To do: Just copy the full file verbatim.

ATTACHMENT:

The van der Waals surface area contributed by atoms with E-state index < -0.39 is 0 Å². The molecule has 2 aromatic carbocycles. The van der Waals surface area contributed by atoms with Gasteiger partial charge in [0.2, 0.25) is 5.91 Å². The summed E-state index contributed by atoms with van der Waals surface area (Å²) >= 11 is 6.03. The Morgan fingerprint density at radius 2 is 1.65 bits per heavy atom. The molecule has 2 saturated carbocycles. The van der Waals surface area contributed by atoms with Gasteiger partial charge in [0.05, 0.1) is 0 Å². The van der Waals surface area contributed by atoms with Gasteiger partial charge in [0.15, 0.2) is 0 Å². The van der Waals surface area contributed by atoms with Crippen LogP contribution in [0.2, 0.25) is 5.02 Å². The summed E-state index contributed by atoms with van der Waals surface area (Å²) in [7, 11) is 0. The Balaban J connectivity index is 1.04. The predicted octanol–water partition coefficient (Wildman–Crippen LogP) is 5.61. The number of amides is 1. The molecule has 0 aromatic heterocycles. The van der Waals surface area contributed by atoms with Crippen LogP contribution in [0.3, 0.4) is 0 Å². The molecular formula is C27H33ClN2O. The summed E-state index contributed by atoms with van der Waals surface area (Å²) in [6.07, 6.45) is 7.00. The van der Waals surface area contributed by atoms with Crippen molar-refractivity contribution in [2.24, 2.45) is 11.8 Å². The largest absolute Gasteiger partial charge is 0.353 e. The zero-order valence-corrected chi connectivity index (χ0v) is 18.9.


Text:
The van der Waals surface area contributed by atoms with E-state index < -0.39 is 0 Å². The molecule has 2 aromatic carbocycles. The van der Waals surface area contributed by atoms with Gasteiger partial charge in [0.2, 0.25) is 5.91 Å². The summed E-state index contributed by atoms with van der Waals surface area (Å²) >= 11 is 6.03. The Morgan fingerprint density at radius 2 is 1.65 bits per heavy atom. The molecule has 2 saturated carbocycles. The van der Waals surface area contributed by atoms with Gasteiger partial charge in [0.05, 0.1) is 0 Å². The van der Waals surface area contributed by atoms with Gasteiger partial charge in [0.15, 0.2) is 0 Å². The van der Waals surface area contributed by atoms with Crippen LogP contribution in [0.2, 0.25) is 5.02 Å². The summed E-state index contributed by atoms with van der Waals surface area (Å²) in [7, 11) is 0. The Balaban J connectivity index is 1.04. The predicted octanol–water partition coefficient (Wildman–Crippen LogP) is 5.61. The number of amides is 1. The molecule has 0 aromatic heterocycles. The van der Waals surface area contributed by atoms with Crippen LogP contribution in [0.3, 0.4) is 0 Å². The molecular formula is C27H33ClN2O. The summed E-state index contributed by atoms with van der Waals surface area (Å²) in [6.07, 6.45) is 7.00. The van der Waals surface area contributed by atoms with Crippen molar-refractivity contribution in [2.24, 2.45) is 11.8 Å². The largest absolute Gasteiger partial charge is 0.353 e. The zero-order valence-corrected chi connectivity index (χ0v) is 18.9.